By Philip Poston
By Jonathan Shikes
By Noah Reynolds
By Gretchen Kurtz
By Kate Gibbson
By Cafe Society
By Samantha Alviani
By Patricia Calhoun
My meals at Jing (see review) convinced me that the problems at Charlie Huang's other restaurants come not from the rigors of cuisine or the classic chef's tug-of-war between art and commerce, but simply from age and popularity. And in the interest of science, last week I stopped by his first Denver outpost, Little Ollie's, which I've never found anything more than serviceable ("Remember Yen?," January 8, 2004). To further my experiment, I ordered the same dishes (or as close as I could come) as those of my first meal at Jing: chicken lo mein and steamed shu mai, rounding things out with kung pao chicken, a big bowl of wonton soup and Shanghai egg rolls.
2364 E. 3rd Ave.
Denver, CO 80206
Region: Central Denver
But while Jing's lo mein had been a wonder of flavor and sweet subtlety, here it was virtually tasteless, the garlic raw, the sauce like water with a little bit of salt thrown in. The kung pao, though tinted a fiery shade of red and studded with fierce Chinese peppers, was basically a big bowl of random, unlovely vegetables and some chicken sitting in a sauce that was neither hot nor sweet, but just fence-sittingly mild. The egg rolls tasted like they were filled with leftover Thanksgiving stuffing roughed up with shredded cabbage. And the shu mai -- though certainly better than the gloppy lobster har gow I'd gotten at Jing -- didn't even come close to the shu mai I've had at Super Star and Spicy Basil. But I did enjoy the soup, which is one of the few things I order regularly at Little Ollie's. I don't like anything in it, necessarily -- not the limp, dissolving wontons, the bobbing mushroom caps or scattershot inclusion of vegetables – but the broth is good, and after picking up some soup to go, at home I'll often decant it into a mug and drink it like a warm cup of meat-and-vegetable tea.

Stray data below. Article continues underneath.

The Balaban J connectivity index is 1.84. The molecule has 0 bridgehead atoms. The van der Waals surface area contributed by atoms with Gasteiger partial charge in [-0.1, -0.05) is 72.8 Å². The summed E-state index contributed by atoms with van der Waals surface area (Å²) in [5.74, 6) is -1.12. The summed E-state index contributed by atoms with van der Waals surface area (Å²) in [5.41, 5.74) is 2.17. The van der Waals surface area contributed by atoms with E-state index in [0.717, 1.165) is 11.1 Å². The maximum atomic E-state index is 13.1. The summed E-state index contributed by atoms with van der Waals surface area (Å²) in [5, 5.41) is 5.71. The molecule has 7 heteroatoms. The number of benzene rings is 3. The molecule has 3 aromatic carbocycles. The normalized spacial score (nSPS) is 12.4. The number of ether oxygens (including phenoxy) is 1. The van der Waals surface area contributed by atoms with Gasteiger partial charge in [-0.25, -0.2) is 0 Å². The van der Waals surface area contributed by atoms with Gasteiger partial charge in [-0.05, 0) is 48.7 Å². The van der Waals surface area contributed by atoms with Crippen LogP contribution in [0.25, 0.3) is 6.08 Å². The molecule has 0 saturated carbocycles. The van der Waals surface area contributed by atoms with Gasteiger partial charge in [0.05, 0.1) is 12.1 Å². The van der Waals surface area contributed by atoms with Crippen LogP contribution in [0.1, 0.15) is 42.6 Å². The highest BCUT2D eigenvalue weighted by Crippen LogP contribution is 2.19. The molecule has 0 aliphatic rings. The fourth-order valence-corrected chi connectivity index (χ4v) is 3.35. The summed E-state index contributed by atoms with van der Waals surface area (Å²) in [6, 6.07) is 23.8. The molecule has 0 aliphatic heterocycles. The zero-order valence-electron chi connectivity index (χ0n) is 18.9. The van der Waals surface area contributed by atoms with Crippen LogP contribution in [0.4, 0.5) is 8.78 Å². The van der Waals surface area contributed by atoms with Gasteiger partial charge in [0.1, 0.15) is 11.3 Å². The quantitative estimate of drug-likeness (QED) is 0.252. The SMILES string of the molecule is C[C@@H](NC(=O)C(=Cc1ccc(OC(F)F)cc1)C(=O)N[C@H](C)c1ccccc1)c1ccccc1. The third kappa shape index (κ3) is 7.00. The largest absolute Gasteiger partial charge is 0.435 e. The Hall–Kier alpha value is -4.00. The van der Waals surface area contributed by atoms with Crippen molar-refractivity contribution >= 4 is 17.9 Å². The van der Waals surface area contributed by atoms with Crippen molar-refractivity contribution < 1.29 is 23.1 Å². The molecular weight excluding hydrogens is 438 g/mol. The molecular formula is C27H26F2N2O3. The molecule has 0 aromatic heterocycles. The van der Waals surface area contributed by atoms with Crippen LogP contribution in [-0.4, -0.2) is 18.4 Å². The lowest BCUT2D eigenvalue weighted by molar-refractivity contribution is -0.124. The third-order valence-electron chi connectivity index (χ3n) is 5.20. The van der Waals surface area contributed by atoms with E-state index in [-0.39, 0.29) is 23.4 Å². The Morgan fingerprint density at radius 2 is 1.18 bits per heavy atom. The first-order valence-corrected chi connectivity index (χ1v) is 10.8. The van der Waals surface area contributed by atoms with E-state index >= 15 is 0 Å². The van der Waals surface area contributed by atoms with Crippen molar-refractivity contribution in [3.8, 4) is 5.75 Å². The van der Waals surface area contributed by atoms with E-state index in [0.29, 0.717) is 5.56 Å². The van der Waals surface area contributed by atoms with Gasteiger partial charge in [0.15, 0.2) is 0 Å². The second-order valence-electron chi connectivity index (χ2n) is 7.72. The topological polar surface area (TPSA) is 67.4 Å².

Little Ollie's has always done a good business. I know failing Cherry Creek operators who've skulked outside the joint on weekends, trying to figure what makes the crowds keep coming back, and people who ought to know better who list Ollie's as one of their favorite restaurants. And though I can understand (somewhat) the attraction of a safe place where nothing ever changes, what I don't get is why it isn't better. Obviously, Huang is a good operator, and he and his cooks clearly know a thing or two about excellent Chinese food. Maybe the explanation is simply that no one has ever demanded more of Ollie's -- that good enough has always been good enough. But now that I know what Huang is capable of, it makes me wonder why all of his restaurants can't remain as outstanding as Jing is today.
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